In place of the former central axis, we created a “city carpet” that functions as three squares, each with its own unique character: The Event Square is a paved urban space that is also used for weekly outdoor markets. The “Green Square” is for relaxing on the lawn and enjoying the seasonal landscaping by the city’s planting department. The Cultural Square has a renovated fountain and a new shallow pool for playing in water on hot days. This square is connected to the municipality and a movie theater that is located inside.
The project’s landscaping was studied anew, and turned into a local ecosystem anticipating the creation of a new urban ecology for the city. Local species were chosen to increase the system’s natural resistance by reacting to ongoing climate change. Trees, shrubs and perennials were combined to foster urban biodiversity and control the city center’s microclimate. Albania’s nature’s richness in diverse species and varieties is thus valorized, allowing public space to assume bot recreational and educative functions.
The mall’s underground parking level has been transformed into a sunken public plaza dominated by an urban pool and verdant local plants and surrounded by a shadowed arcade. The pool has been carefully planned to be a perfect gathering spot for all seasons: the water level will rise and fall in response to the rainy and dry seasons, and in hot weather mist sprayers will reduce the local temperature to provide welcome relief to visitors, reducing the use of air conditioning in the summer months. This space hosts playgrounds, gathering spaces, and a stage for performances, while the artful deconstruction of the building’s concrete frame has left a number of follies that can in due course be converted to shops, kiosks, and other amenities.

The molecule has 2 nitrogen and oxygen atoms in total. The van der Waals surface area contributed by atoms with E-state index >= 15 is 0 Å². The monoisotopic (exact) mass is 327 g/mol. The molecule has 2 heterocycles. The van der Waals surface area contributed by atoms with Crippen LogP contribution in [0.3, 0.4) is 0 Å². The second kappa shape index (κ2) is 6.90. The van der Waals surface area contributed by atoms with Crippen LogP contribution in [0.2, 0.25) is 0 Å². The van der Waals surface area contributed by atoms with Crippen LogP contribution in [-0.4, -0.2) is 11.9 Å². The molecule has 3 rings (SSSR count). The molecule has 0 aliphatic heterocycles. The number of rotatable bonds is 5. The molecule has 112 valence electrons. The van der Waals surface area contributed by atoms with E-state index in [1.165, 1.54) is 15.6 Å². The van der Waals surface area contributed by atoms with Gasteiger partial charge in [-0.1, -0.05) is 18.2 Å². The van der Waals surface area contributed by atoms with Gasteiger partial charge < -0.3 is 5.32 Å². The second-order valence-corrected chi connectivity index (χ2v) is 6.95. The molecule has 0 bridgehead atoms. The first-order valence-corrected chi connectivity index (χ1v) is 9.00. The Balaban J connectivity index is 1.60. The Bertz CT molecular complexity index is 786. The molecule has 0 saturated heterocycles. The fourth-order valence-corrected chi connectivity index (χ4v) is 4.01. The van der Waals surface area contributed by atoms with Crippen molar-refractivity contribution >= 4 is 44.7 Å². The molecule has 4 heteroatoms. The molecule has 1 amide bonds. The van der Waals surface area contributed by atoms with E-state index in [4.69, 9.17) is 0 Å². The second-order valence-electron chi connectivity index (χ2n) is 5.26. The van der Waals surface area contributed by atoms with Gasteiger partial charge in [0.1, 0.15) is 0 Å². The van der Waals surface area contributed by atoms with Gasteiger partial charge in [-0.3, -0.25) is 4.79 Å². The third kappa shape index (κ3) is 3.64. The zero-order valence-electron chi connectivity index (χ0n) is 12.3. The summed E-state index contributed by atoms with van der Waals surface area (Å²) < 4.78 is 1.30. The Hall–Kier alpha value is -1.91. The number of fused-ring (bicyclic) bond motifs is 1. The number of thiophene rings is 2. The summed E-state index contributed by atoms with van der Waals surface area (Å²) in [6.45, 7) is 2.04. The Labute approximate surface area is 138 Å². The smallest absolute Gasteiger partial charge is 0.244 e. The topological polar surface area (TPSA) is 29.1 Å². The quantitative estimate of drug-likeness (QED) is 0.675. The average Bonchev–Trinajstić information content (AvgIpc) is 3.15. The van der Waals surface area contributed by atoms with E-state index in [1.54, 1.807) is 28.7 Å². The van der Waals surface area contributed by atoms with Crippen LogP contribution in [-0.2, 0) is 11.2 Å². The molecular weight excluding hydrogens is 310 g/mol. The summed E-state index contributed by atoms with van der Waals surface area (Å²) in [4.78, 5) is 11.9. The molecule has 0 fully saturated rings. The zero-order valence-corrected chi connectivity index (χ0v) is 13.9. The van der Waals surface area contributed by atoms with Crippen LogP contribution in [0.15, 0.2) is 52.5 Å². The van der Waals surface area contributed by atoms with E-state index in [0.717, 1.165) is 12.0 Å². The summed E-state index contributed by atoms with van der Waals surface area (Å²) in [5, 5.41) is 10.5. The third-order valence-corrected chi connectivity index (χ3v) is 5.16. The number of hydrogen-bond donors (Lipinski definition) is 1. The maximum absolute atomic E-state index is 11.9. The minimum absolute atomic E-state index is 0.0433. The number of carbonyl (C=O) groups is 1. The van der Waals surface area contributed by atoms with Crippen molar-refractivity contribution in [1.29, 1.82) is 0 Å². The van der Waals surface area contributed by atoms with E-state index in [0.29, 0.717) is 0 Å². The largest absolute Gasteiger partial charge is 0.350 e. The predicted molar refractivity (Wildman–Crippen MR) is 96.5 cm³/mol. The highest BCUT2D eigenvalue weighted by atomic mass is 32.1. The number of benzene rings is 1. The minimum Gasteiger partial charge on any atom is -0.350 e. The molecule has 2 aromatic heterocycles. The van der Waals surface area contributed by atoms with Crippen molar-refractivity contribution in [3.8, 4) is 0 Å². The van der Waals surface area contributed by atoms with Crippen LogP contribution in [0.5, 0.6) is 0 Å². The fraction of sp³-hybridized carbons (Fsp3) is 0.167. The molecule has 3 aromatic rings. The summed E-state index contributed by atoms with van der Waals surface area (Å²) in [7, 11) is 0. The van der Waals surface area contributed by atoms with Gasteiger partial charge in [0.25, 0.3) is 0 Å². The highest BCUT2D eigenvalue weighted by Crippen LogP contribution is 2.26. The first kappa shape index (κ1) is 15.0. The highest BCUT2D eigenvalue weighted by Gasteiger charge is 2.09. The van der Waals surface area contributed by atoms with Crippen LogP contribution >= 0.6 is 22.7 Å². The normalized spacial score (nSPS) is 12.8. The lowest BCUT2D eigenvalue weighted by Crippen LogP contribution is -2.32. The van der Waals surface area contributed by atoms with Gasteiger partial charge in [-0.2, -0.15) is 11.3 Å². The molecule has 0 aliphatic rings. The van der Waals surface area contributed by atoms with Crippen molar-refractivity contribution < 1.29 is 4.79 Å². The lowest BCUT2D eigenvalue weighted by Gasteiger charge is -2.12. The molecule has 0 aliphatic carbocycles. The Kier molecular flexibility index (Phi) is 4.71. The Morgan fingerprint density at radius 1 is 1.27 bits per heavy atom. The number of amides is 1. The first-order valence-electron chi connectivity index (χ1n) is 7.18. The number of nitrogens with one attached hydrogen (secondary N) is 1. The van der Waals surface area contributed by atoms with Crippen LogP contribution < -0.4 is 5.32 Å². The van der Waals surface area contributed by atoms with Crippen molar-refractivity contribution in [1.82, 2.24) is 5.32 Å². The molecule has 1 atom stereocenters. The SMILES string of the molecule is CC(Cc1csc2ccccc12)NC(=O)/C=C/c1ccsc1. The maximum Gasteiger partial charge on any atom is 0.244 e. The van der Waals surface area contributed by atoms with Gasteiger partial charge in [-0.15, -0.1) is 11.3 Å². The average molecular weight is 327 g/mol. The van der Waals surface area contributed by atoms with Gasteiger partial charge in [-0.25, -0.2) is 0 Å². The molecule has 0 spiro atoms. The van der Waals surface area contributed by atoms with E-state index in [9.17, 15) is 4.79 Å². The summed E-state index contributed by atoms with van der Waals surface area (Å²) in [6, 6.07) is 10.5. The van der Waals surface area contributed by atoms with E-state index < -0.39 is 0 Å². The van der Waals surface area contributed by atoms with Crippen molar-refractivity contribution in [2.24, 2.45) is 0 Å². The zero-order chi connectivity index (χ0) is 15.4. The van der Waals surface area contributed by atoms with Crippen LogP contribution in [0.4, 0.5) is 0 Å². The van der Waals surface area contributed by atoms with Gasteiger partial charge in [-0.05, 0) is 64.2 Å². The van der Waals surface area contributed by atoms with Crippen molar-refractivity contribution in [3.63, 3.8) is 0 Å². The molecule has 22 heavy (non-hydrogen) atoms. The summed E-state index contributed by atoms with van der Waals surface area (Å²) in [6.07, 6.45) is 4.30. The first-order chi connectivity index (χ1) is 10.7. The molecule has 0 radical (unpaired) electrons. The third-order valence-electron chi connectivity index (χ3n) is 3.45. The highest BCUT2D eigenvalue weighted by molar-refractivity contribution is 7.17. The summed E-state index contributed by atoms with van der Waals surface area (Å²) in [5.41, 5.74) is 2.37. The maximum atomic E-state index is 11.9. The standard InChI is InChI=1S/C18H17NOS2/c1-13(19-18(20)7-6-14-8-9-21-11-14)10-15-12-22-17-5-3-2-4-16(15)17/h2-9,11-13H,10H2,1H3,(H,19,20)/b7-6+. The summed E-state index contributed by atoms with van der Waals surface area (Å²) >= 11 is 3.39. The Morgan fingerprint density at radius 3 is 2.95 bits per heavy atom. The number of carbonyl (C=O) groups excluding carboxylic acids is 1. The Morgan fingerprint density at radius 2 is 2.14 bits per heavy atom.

At a macro level, the design seeks to establish a park that serves two functions. Firstly, as a destination where people can pause, interact, and enjoy river views. Secondly as a device that links the disparate levels of the lower river path, upper promenade, and main street.
For some, it’s a space to play, for some a place to contemplate, a place to find solitude or a place to be in community. For others, it’s a means of access or a place to exercise. A new market, concerts, yoga classes, boot camps, skateboarders, meeting friends to eat together, all occupy this space. Sitting down in the park and overhearing both young and old as they discover it for the first time is a real joy.
With construction of all phases now complete, the redevelopment of Hamburg’s Niederhafen flood protection barrier re-connects its river promenade with the surrounding urban fabric of the city; serving as a popular riverside walkway while also creating links with adjacent neighbourhoods.
A minimum width of ten metres ensures this popular riverside promenade offers generous public spaces for pedestrians, joggers, street performers, food stalls and cafes. Shops and public utilities are also accommodated within the structure at street level facing the city. Wide staircases resembling small amphitheatres are carved within the flood protection barrier at points where streets from the adjacent neighbourhoods meet the structure; giving passers-by at street level views of the people strolling along the promenade at the top of the barrier as well as views of the masts and superstructures of ships in the Elbe.
Note: The quoted texts are excerpts from the archived descriptions of each project, previously sent by the architects. Find more reference projects in this My ArchDaily folder created by the author.
This article is part of the ArchDaily Topic: How Will We Live Together. Every month we explore a topic in-depth through articles, interviews, news, and projects. Learn more about our monthly topics here. As always, at ArchDaily we welcome the contributions of our readers; if you want to submit an article or project, contact us.